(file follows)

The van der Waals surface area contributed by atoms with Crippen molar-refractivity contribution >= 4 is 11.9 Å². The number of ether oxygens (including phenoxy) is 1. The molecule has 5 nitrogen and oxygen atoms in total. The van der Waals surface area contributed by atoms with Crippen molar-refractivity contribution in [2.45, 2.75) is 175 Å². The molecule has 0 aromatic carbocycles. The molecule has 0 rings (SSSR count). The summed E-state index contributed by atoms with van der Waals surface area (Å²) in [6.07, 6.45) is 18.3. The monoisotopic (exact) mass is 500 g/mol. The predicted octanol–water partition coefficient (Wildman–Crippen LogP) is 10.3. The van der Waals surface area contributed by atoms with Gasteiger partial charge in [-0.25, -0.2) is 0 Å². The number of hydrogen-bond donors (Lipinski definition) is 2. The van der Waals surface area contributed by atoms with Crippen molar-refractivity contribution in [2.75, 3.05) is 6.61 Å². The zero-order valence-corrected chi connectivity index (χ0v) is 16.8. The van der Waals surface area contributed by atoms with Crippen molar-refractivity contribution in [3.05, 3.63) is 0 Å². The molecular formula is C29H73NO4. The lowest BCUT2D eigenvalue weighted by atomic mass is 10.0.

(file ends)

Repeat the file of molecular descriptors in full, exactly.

The van der Waals surface area contributed by atoms with Crippen molar-refractivity contribution >= 4 is 11.9 Å². The number of ether oxygens (including phenoxy) is 1. The molecule has 5 nitrogen and oxygen atoms in total. The van der Waals surface area contributed by atoms with Crippen molar-refractivity contribution in [2.45, 2.75) is 175 Å². The molecule has 0 aromatic carbocycles. The molecule has 0 rings (SSSR count). The summed E-state index contributed by atoms with van der Waals surface area (Å²) in [6.07, 6.45) is 18.3. The monoisotopic (exact) mass is 500 g/mol. The predicted octanol–water partition coefficient (Wildman–Crippen LogP) is 10.3. The van der Waals surface area contributed by atoms with Gasteiger partial charge in [-0.25, -0.2) is 0 Å². The number of hydrogen-bond donors (Lipinski definition) is 2. The van der Waals surface area contributed by atoms with Crippen molar-refractivity contribution in [2.75, 3.05) is 6.61 Å². The zero-order valence-corrected chi connectivity index (χ0v) is 16.8. The van der Waals surface area contributed by atoms with Crippen molar-refractivity contribution in [3.05, 3.63) is 0 Å². The molecular formula is C29H73NO4. The lowest BCUT2D eigenvalue weighted by atomic mass is 10.0.